Before action, comes caring. It’s an adage we know well: that we cannot expect anyone to foster custodianship of the environment without any experience of it. For children, it seems particularly important to ensure that their access to nature is full of wonder, emotion, and adventure before it comes with a sense of responsibility for the environmental issues they will inherit. And it’s an idea that American writer and biologist Rachel Carson puts forward with clarity in her book The Sense of Wonder. Her words are as pertinent now as they were when first published in 1984. Indeed, perhaps even more so, when we consider the rarity of true access to nature experiences for many children today. So, there is something telling in the giddy language of Adelle, a participant in the D’Arros Experience kids camp, when she enthuses: ‘It was an amazing experience, an unforgettable one, the best week of my life.’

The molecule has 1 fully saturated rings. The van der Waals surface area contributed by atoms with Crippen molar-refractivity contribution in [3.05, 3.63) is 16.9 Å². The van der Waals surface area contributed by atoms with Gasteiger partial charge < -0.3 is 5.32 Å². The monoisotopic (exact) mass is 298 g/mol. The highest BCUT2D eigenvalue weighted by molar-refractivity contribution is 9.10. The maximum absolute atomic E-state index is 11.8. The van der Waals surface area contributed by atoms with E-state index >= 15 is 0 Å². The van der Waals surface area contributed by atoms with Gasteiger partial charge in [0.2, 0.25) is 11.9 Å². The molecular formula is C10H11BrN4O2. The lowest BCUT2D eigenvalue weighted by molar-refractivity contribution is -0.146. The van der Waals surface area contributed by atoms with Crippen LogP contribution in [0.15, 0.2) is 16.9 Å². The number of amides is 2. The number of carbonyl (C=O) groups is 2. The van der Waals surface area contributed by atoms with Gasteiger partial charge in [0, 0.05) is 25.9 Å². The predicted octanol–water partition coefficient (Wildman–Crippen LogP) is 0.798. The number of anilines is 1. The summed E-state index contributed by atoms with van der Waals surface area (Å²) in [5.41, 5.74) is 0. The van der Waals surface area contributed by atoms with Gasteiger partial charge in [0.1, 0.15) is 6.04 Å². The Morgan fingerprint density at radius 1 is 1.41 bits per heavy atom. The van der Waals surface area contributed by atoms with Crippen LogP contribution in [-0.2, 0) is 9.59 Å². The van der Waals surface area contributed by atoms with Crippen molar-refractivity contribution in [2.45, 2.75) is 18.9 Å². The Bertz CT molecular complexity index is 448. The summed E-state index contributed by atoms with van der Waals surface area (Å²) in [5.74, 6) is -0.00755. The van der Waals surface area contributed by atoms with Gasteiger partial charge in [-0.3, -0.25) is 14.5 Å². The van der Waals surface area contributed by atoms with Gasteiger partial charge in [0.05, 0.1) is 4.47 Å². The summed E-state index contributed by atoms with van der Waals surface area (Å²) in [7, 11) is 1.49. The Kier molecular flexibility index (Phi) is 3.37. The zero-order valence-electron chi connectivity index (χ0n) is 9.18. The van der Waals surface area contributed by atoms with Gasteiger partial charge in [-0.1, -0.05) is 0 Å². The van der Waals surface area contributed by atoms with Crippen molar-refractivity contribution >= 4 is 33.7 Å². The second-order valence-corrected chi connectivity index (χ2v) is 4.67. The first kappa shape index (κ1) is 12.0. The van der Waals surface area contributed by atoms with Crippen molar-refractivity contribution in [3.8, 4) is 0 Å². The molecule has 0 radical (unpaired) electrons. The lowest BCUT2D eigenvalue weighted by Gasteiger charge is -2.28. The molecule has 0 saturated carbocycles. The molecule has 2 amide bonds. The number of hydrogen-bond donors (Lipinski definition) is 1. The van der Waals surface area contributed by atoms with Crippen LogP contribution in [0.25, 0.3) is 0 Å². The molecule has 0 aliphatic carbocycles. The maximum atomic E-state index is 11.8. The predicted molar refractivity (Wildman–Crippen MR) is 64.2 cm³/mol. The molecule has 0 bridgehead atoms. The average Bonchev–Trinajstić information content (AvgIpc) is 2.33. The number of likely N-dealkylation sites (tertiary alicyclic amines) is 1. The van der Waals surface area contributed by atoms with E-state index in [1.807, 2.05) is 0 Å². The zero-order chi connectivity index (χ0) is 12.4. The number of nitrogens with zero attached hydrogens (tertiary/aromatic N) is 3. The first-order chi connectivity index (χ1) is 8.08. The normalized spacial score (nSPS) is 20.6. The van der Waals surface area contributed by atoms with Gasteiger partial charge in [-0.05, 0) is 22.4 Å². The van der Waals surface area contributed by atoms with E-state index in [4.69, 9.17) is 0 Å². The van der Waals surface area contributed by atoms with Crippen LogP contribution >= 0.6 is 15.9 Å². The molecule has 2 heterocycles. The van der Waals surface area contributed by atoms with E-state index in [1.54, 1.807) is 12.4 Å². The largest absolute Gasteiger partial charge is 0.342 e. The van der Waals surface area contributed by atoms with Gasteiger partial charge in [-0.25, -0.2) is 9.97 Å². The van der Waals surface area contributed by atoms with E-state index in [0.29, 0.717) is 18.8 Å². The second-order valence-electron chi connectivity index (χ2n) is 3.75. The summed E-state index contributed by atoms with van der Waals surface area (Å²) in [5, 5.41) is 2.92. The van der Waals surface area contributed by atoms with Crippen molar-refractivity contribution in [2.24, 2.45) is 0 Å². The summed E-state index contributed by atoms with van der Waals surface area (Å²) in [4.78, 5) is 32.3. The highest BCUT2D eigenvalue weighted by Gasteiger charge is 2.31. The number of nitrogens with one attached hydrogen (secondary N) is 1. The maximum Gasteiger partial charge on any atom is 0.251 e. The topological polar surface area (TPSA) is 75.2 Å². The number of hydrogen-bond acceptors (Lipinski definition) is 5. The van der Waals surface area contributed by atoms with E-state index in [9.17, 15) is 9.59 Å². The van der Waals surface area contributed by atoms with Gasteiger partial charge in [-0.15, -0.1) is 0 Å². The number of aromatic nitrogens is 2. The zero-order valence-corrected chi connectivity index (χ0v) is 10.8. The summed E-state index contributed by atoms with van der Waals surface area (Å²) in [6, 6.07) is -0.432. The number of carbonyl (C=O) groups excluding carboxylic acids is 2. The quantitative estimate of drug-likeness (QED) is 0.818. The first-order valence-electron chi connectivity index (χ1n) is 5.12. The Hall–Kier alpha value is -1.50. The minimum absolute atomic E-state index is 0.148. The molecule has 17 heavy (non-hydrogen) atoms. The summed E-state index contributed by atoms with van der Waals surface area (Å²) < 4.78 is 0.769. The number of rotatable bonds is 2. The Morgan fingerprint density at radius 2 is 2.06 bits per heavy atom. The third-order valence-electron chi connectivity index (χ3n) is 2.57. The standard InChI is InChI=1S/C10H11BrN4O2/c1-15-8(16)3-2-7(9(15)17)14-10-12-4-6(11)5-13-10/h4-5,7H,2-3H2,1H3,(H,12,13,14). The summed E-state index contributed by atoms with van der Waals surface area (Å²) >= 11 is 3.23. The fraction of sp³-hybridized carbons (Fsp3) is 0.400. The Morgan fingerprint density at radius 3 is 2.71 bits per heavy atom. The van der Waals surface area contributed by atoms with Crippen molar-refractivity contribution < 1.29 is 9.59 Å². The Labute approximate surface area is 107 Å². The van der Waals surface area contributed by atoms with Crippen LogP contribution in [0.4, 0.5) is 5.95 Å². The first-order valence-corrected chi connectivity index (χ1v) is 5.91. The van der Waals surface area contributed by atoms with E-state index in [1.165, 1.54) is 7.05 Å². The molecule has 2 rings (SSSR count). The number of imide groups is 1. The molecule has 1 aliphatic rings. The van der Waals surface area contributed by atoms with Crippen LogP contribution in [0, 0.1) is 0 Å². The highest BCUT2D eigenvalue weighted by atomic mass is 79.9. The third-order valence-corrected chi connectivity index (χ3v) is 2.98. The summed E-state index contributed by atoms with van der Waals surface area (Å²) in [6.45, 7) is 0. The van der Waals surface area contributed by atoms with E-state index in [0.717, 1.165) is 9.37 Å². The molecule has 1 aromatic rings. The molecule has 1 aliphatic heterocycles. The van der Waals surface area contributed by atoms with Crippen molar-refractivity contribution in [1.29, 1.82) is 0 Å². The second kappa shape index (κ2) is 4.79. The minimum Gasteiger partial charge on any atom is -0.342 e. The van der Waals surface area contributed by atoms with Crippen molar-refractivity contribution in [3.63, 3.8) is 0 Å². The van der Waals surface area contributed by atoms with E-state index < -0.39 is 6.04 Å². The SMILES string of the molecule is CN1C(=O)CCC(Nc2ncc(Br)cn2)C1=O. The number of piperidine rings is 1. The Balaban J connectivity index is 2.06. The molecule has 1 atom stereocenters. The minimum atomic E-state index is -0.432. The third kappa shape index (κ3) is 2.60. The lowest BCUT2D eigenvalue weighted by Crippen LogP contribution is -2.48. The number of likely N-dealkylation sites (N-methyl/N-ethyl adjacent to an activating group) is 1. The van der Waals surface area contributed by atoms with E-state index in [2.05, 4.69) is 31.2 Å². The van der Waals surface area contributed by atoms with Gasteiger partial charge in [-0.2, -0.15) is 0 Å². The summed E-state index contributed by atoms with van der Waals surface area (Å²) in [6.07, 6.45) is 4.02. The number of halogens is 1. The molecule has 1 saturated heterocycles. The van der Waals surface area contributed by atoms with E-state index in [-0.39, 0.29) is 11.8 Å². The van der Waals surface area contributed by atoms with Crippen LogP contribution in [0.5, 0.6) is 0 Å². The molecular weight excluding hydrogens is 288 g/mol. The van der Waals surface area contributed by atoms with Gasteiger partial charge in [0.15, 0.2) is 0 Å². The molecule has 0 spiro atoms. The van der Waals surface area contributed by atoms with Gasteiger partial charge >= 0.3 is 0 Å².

Adelle was one of 15 Seychellois candidates selected to participate in the D’Arros Experience hosted by the Save Our Seas Foundation at its D’Arros Research Centre (SOSF-DRC) in August 2022. Young school learners across the island nation had submitted their ocean superhero-inspired art, all vying for the opportunity to fly out to the remote island in Seychelles’ Outer Banks to attend one of two week-long camps. The successful applicants each participated in a programme designed to inspire a new generation of Seychellois ocean champions. The D’Arros Experience 2022 ran over a two-week period from 8 – 22 August 2022. The first week saw the arrival of seven winners between the ages of 12 – 15 years, together with two teachers. The second week brought eight students ranging in age from 10 – 14 years. The programme was jam-packed with presentations about ecosystems and endangered species, field excursions and snorkelling trips, as well as conservation efforts such as beach clean-ups. ‘The intention behind the camps is to inspire children to become wise custodians of the marine world and ambassadors for the natural realm of Seychelles’, explains Terence Vel. Terence, who works in an office at the University of Seychelles and represents Island School Seychelles, emphasises the value of this near-pristine wilderness: ‘D’Arros and St Joseph Atoll are a living laboratory for naturalists. It is a privilege for young people to have such a special place to experience marine and terrestrial ecosystems.’